OLD Media Moves

Covering the GM airbag recall

November 19, 2014

Posted by Chris Roush

nytBob Goetz, assistant editor for the business desk of the New York Times, describes the all-hands-on-deck approach to presenting the months-long story on the greater impact of auto recalls by the paper in a Times Insider piece.

Goetz writes:

It was April, and for weeks, reporters including the Detroit bureau chief, Bill Vlasic, along with Hilary Stout, Danielle Ivory and Rebecca Ruiz, had been piercing the veil of secrecy around the faulty switch; their work revealed how G.M. and regulators failed to act on the problem until February, when the recall of 2.6 million cars began.

But the stories behind the 13 victims had yet to be fully told. Dean Murphy, the Business editor, wanted to write the most definitive account of the defect’s mounting human toll.

The idea was simple. The execution was anything but.

For weeks, Ms. Ivory and Ms. Ruiz had examined two federal databases maintained by the National Highway Traffic Safety Administration in search of possible names. One database records every fatal auto accident in the country; the other reports every claim of defect a person or an insurance company makes to an automaker.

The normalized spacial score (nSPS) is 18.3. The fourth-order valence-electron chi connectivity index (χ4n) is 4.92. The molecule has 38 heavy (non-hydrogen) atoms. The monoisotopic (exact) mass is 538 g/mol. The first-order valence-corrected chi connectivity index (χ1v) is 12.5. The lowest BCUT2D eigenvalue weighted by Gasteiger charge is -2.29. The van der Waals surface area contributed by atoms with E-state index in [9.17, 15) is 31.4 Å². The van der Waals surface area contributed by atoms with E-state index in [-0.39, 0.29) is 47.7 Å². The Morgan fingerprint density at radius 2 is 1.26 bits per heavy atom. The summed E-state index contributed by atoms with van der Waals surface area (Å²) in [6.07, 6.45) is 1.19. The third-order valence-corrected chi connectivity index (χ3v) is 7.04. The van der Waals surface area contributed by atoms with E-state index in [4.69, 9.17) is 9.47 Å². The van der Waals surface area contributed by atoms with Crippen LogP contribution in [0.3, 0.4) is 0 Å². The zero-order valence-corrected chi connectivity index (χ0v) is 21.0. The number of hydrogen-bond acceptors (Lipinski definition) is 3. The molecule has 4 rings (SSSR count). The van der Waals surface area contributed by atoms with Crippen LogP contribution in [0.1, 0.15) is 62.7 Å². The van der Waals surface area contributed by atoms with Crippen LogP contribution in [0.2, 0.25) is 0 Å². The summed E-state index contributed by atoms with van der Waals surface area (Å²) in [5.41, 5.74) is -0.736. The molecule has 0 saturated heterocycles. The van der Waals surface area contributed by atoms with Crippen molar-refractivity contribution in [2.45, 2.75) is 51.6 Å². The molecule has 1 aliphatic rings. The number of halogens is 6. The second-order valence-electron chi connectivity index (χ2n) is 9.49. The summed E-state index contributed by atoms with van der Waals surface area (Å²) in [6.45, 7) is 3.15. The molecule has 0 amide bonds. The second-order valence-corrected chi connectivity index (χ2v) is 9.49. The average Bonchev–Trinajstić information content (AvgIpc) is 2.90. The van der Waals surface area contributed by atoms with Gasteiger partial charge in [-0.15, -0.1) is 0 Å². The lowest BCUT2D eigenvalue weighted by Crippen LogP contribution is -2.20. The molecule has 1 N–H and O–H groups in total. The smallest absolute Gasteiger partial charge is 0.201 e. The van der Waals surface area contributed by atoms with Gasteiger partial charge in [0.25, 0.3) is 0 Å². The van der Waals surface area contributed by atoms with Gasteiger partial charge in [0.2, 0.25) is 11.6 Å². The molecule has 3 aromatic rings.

The databases, they found, are not compatible. Still, as Ms. Ivory recalled, she and Ms. Ruiz matched the partial information in each and learned a bit more about the accidents, including the ages and genders of all vehicle occupants, the counties in which the crashes occurred, the blood alcohol level of the drivers and whether the airbags deployed.

The reporters mined state death records, obituaries and news clips with the help of Kitty Bennett, a researcher, and were able to identify most of the victims by name and get in touch with family members by phone.

Read more here.

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